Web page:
Salvo 06.22.2023 15 minutes

Sheeple in Leaders’ Clothing


Modern “leadership” is a poor substitution for true statesmanship.

Editors’ Note

This essay is an adaptation of a talk that was given at Hillsdale College on March 25, 2023 for the occasion of the tenth anniversary of the founding of the Van Andel Graduate School of Statesmanship.

When I taught a class called “Introduction to Leadership,” I would begin by asking my students, “who was the better leader: Winston Churchill or Adolf Hitler?” The question brought to the surface a confusion between two classical categories—tyrannical and just rule. Today we are encouraged to think of leadership as a social science, which obfuscates the classical distinction. Furthermore, leadership understood this way is worth big bucks: “leadership development” is a $366 billion global industry. We have never been so obsessed with the concept of leadership, and yet we have never been so confused about what it actually is.

James Madison writes in Federalist 57, “The aim of every political Constitution is or ought to be first to obtain for rulers, men who possess most wisdom to discern, and most virtue to pursue the common good of the society; and in the next place, to take the most effectual precautions for keeping them virtuous.” The order here is instructive: you need statesmen before you need constitutional restraints on statesmen. Written constitutions with separations of power and checks and balances are wonderful inventions, but they will not save us. The character of any regime is provided by its statesmen, its leadership class, since they embody and maintain the prevailing standard of excellence toward which the rest of the regime is oriented. The nature of statesmanship can be partially revealed by its negative image in the bland, apparently apolitical modern substitute: leadership.

Before the twentieth century, the word leadership almost never appeared in print. Before the 1990s, very few leadership development programs existed. Today they are everywhere, in large public universities, small Christian colleges, and throughout the private sector among the consulting class. How many of us have been subjected to mandatory “leadership training” sessions composed of empty platitudes and personality assessments, designed to pad the pockets of the purveyors and stroke the egos and inflate the CVs of the participants? What accounts for this unprecedented increase in interest in leadership training, and what does this phenomenon reveal about the difference between leadership and statesmanship?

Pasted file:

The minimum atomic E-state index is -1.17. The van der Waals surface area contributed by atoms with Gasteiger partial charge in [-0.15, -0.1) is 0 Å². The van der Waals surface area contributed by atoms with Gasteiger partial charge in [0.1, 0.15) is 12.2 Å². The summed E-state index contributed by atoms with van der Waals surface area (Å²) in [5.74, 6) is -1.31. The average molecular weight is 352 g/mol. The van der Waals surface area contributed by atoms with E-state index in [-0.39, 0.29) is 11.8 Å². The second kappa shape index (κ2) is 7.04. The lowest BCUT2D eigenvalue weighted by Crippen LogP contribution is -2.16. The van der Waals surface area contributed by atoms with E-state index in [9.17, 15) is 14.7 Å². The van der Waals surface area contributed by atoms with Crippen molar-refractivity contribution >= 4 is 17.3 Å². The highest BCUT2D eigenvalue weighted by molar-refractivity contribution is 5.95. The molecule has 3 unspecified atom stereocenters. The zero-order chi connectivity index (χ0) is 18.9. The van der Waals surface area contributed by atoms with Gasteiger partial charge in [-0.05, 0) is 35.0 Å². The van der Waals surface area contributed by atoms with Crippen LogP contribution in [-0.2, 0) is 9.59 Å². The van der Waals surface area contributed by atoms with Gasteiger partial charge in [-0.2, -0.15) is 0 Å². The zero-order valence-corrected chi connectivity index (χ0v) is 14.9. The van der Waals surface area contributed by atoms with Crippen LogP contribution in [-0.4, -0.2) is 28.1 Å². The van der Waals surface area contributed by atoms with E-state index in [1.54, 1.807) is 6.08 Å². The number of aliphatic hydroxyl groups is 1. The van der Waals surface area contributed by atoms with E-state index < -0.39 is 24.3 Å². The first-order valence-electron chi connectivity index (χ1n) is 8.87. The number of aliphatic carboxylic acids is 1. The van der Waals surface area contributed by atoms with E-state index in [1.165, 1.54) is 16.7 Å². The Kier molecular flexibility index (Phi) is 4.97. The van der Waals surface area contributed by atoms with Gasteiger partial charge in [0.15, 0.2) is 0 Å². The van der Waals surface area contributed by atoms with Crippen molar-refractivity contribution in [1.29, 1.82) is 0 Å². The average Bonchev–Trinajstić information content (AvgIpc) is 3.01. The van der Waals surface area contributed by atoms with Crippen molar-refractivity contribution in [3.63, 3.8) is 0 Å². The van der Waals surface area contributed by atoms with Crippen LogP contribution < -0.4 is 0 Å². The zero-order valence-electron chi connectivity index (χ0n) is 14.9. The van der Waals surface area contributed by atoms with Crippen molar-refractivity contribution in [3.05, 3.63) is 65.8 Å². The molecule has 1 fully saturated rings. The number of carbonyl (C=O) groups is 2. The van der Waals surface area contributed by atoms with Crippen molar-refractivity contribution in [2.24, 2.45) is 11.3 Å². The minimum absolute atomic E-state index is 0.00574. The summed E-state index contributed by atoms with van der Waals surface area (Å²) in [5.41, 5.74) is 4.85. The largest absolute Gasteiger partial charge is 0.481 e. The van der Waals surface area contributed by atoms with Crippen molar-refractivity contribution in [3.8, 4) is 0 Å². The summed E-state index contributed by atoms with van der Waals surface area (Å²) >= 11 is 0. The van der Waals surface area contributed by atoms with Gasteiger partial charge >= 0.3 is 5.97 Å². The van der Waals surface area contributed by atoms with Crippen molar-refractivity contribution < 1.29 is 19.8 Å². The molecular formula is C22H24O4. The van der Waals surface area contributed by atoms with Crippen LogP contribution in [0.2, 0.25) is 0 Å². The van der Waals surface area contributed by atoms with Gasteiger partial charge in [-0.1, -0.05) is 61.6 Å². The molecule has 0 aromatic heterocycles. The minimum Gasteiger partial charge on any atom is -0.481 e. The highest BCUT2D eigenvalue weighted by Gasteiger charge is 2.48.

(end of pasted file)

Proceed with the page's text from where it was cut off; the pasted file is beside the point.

The Great and the Good

Winston Churchill lamented in his day that great men in America tended to go into business rather than politics. It seems we Americans are particularly tempted to confuse the expression of our political nature with the skill for acquiring wealth. In this light, Benjamin Franklin’s spin on Aristotle’s estimation of man as not a political but a “tool-making animal” makes a certain degree of sense. But of course, though the Americans of Franklin’s and Churchill’s days may have begun to prefer business to politics, they were not confusing the two as we have.

Today, this confusion surrounding leadership illustrates its inadequacy as a concept to replace that of statesmanship. In particular, “leadership” is subject to at least three telling contradictions.

The first of these is the attempt to reconcile inequality with equality, superiority with mediocrity. Consider the term democratic leadership: on its face, it is as oxymoronic as jumbo shrimp. In the ancient Athenian democracy, all public offices except that of general were filled by lot. This method for identifying leadership adheres strictly to the principle of equality without regard to any degree of merit. Likewise, people today are not comfortable with the idea of excellence or superiority that naturally attaches to the concept of authority. We want everyone to be a leader or at least a potential leader. In this way, democratic man’s faith in equality spills over into hubristic confidence that the majority of people can somehow be above average.

Alexis de Tocqueville describes this tension indirectly in Democracy in America. Comparing democratic with aristocratic nations, he writes that “Equality is perhaps less elevated; but it is more just, and its justice makes for its greatness and its beauty.” But then in a chapter describing the utility of classical literature for educating the leadership class in a democracy—the de facto aristocracy—he notes that “there is no literature that puts the qualities naturally lacking in the writers of democracies more in relief than that of the ancients,” noting that in them “the search for ideal beauty constantly shows itself.” Though democracy can indeed be a beautiful thing, it needs to be guided by men who themselves are oriented to “ideal beauty,” a standard that judges all things—including democracy—as ugly when they fail to approximate that standard.